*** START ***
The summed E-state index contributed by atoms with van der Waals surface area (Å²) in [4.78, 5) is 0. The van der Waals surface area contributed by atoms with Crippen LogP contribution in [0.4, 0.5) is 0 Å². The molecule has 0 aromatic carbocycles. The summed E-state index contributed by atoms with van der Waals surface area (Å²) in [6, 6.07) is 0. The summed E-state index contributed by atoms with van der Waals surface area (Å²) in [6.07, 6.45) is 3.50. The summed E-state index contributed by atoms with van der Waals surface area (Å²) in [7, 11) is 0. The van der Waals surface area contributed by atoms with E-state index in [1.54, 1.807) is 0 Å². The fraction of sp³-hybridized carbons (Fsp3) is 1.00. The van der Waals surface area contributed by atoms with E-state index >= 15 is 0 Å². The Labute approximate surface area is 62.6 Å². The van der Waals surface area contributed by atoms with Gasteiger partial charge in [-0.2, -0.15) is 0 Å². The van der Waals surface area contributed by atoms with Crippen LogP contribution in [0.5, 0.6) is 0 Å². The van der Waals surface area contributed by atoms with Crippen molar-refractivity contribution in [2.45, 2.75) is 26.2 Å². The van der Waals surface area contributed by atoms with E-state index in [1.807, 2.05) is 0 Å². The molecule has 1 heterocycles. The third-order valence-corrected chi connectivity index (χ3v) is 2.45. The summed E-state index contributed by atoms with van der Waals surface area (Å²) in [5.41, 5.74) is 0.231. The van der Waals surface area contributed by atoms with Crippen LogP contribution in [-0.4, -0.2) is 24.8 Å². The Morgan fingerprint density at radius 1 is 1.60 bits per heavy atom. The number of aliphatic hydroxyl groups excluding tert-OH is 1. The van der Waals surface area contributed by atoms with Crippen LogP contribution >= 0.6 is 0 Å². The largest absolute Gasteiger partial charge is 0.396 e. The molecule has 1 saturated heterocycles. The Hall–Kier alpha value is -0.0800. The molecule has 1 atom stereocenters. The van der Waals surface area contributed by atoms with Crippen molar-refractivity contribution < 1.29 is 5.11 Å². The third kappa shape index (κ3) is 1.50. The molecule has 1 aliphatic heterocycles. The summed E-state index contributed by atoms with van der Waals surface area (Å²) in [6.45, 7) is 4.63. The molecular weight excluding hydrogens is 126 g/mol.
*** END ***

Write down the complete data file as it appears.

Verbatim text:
The summed E-state index contributed by atoms with van der Waals surface area (Å²) in [4.78, 5) is 0. The van der Waals surface area contributed by atoms with Crippen LogP contribution in [0.4, 0.5) is 0 Å². The molecule has 0 aromatic carbocycles. The summed E-state index contributed by atoms with van der Waals surface area (Å²) in [6, 6.07) is 0. The summed E-state index contributed by atoms with van der Waals surface area (Å²) in [6.07, 6.45) is 3.50. The summed E-state index contributed by atoms with van der Waals surface area (Å²) in [7, 11) is 0. The van der Waals surface area contributed by atoms with E-state index in [1.54, 1.807) is 0 Å². The fraction of sp³-hybridized carbons (Fsp3) is 1.00. The van der Waals surface area contributed by atoms with E-state index >= 15 is 0 Å². The Labute approximate surface area is 62.6 Å². The van der Waals surface area contributed by atoms with Gasteiger partial charge in [-0.2, -0.15) is 0 Å². The van der Waals surface area contributed by atoms with Crippen LogP contribution in [0.5, 0.6) is 0 Å². The van der Waals surface area contributed by atoms with Crippen molar-refractivity contribution in [2.45, 2.75) is 26.2 Å². The van der Waals surface area contributed by atoms with E-state index in [1.807, 2.05) is 0 Å². The molecule has 1 heterocycles. The third-order valence-corrected chi connectivity index (χ3v) is 2.45. The summed E-state index contributed by atoms with van der Waals surface area (Å²) in [5.41, 5.74) is 0.231. The van der Waals surface area contributed by atoms with Crippen LogP contribution in [-0.4, -0.2) is 24.8 Å². The Morgan fingerprint density at radius 1 is 1.60 bits per heavy atom. The number of aliphatic hydroxyl groups excluding tert-OH is 1. The van der Waals surface area contributed by atoms with Crippen LogP contribution >= 0.6 is 0 Å². The largest absolute Gasteiger partial charge is 0.396 e. The molecule has 1 saturated heterocycles. The Hall–Kier alpha value is -0.0800. The molecule has 1 atom stereocenters. The van der Waals surface area contributed by atoms with Crippen molar-refractivity contribution < 1.29 is 5.11 Å². The third kappa shape index (κ3) is 1.50. The molecule has 1 aliphatic heterocycles. The summed E-state index contributed by atoms with van der Waals surface area (Å²) in [6.45, 7) is 4.63. The molecular weight excluding hydrogens is 126 g/mol.